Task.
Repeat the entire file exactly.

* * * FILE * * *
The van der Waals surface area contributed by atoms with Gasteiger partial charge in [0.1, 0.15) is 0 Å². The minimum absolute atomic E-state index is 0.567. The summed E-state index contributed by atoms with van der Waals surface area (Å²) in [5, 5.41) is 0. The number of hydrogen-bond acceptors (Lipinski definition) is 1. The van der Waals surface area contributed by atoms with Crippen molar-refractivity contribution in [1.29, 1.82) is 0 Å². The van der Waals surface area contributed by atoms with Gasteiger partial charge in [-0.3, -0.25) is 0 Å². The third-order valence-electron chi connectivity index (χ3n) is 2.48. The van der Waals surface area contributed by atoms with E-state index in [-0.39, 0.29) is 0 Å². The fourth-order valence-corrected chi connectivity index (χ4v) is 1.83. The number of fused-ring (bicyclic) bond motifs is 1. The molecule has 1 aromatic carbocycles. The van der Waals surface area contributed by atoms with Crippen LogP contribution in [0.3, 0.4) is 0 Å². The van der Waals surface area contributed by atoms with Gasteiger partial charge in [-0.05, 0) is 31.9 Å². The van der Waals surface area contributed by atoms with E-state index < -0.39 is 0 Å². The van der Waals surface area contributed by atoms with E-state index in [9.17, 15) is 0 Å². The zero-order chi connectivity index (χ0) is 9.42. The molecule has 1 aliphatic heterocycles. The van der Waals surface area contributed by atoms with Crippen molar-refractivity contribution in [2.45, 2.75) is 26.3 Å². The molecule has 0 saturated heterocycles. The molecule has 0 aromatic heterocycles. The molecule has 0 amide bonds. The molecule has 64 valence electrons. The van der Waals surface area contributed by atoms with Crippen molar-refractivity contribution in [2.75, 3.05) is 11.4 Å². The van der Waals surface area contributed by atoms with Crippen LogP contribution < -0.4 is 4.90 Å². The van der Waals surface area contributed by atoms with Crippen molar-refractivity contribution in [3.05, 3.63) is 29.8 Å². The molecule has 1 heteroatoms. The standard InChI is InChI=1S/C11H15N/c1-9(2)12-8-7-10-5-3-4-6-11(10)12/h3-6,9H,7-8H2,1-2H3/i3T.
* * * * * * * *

The van der Waals surface area contributed by atoms with Gasteiger partial charge in [0.1, 0.15) is 0 Å². The minimum absolute atomic E-state index is 0.567. The summed E-state index contributed by atoms with van der Waals surface area (Å²) in [5, 5.41) is 0. The number of hydrogen-bond acceptors (Lipinski definition) is 1. The van der Waals surface area contributed by atoms with Crippen molar-refractivity contribution in [1.29, 1.82) is 0 Å². The van der Waals surface area contributed by atoms with Gasteiger partial charge in [-0.3, -0.25) is 0 Å². The third-order valence-electron chi connectivity index (χ3n) is 2.48. The van der Waals surface area contributed by atoms with E-state index in [-0.39, 0.29) is 0 Å². The fourth-order valence-corrected chi connectivity index (χ4v) is 1.83. The number of fused-ring (bicyclic) bond motifs is 1. The molecule has 1 aromatic carbocycles. The van der Waals surface area contributed by atoms with Crippen LogP contribution in [0.3, 0.4) is 0 Å². The van der Waals surface area contributed by atoms with Gasteiger partial charge in [-0.05, 0) is 31.9 Å². The van der Waals surface area contributed by atoms with E-state index < -0.39 is 0 Å². The van der Waals surface area contributed by atoms with E-state index in [9.17, 15) is 0 Å². The zero-order chi connectivity index (χ0) is 9.42. The molecule has 1 aliphatic heterocycles. The van der Waals surface area contributed by atoms with Crippen molar-refractivity contribution in [2.45, 2.75) is 26.3 Å². The molecule has 0 saturated heterocycles. The molecule has 0 aromatic heterocycles. The molecule has 0 amide bonds. The molecule has 64 valence electrons. The van der Waals surface area contributed by atoms with Crippen molar-refractivity contribution in [2.75, 3.05) is 11.4 Å². The van der Waals surface area contributed by atoms with Crippen LogP contribution < -0.4 is 4.90 Å². The van der Waals surface area contributed by atoms with Crippen molar-refractivity contribution in [3.05, 3.63) is 29.8 Å². The molecule has 1 heteroatoms. The standard InChI is InChI=1S/C11H15N/c1-9(2)12-8-7-10-5-3-4-6-11(10)12/h3-6,9H,7-8H2,1-2H3/i3T.